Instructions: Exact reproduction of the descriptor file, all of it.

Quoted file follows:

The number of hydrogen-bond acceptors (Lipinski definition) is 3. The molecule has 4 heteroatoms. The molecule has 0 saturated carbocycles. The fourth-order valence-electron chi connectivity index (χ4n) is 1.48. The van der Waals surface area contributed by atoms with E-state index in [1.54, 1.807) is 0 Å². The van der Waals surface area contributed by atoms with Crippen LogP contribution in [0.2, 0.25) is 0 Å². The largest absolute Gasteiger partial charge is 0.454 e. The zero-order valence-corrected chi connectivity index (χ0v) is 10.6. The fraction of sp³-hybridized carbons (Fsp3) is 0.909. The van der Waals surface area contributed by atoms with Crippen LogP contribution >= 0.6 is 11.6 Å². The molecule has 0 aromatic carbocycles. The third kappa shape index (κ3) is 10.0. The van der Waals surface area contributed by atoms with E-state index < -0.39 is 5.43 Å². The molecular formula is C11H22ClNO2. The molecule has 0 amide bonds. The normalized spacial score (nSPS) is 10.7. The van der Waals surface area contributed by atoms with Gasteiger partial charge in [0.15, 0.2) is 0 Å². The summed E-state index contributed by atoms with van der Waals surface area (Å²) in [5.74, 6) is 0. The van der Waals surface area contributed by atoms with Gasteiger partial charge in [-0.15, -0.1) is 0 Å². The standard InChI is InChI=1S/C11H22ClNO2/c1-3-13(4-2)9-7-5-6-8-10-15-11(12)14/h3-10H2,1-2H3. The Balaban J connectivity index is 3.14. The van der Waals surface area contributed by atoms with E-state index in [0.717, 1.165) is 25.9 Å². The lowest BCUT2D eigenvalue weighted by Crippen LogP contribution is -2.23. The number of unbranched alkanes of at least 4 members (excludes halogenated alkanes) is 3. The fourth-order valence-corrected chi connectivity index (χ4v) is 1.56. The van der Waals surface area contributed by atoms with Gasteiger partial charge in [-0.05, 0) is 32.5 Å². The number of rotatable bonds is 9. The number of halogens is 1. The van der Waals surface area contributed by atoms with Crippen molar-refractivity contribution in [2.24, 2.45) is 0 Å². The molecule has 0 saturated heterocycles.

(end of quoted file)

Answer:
The number of hydrogen-bond acceptors (Lipinski definition) is 3. The molecule has 4 heteroatoms. The molecule has 0 saturated carbocycles. The fourth-order valence-electron chi connectivity index (χ4n) is 1.48. The van der Waals surface area contributed by atoms with E-state index in [1.54, 1.807) is 0 Å². The van der Waals surface area contributed by atoms with Crippen LogP contribution in [0.2, 0.25) is 0 Å². The largest absolute Gasteiger partial charge is 0.454 e. The zero-order valence-corrected chi connectivity index (χ0v) is 10.6. The fraction of sp³-hybridized carbons (Fsp3) is 0.909. The van der Waals surface area contributed by atoms with Crippen LogP contribution >= 0.6 is 11.6 Å². The molecule has 0 aromatic carbocycles. The third kappa shape index (κ3) is 10.0. The van der Waals surface area contributed by atoms with E-state index < -0.39 is 5.43 Å². The molecular formula is C11H22ClNO2. The molecule has 0 amide bonds. The normalized spacial score (nSPS) is 10.7. The van der Waals surface area contributed by atoms with Gasteiger partial charge in [0.15, 0.2) is 0 Å². The summed E-state index contributed by atoms with van der Waals surface area (Å²) in [5.74, 6) is 0. The van der Waals surface area contributed by atoms with Gasteiger partial charge in [-0.15, -0.1) is 0 Å². The standard InChI is InChI=1S/C11H22ClNO2/c1-3-13(4-2)9-7-5-6-8-10-15-11(12)14/h3-10H2,1-2H3. The Balaban J connectivity index is 3.14. The van der Waals surface area contributed by atoms with E-state index in [0.717, 1.165) is 25.9 Å². The lowest BCUT2D eigenvalue weighted by Crippen LogP contribution is -2.23. The number of unbranched alkanes of at least 4 members (excludes halogenated alkanes) is 3. The fourth-order valence-corrected chi connectivity index (χ4v) is 1.56. The van der Waals surface area contributed by atoms with Gasteiger partial charge in [-0.05, 0) is 32.5 Å². The number of rotatable bonds is 9. The number of halogens is 1. The van der Waals surface area contributed by atoms with Crippen molar-refractivity contribution in [2.24, 2.45) is 0 Å². The molecule has 0 saturated heterocycles.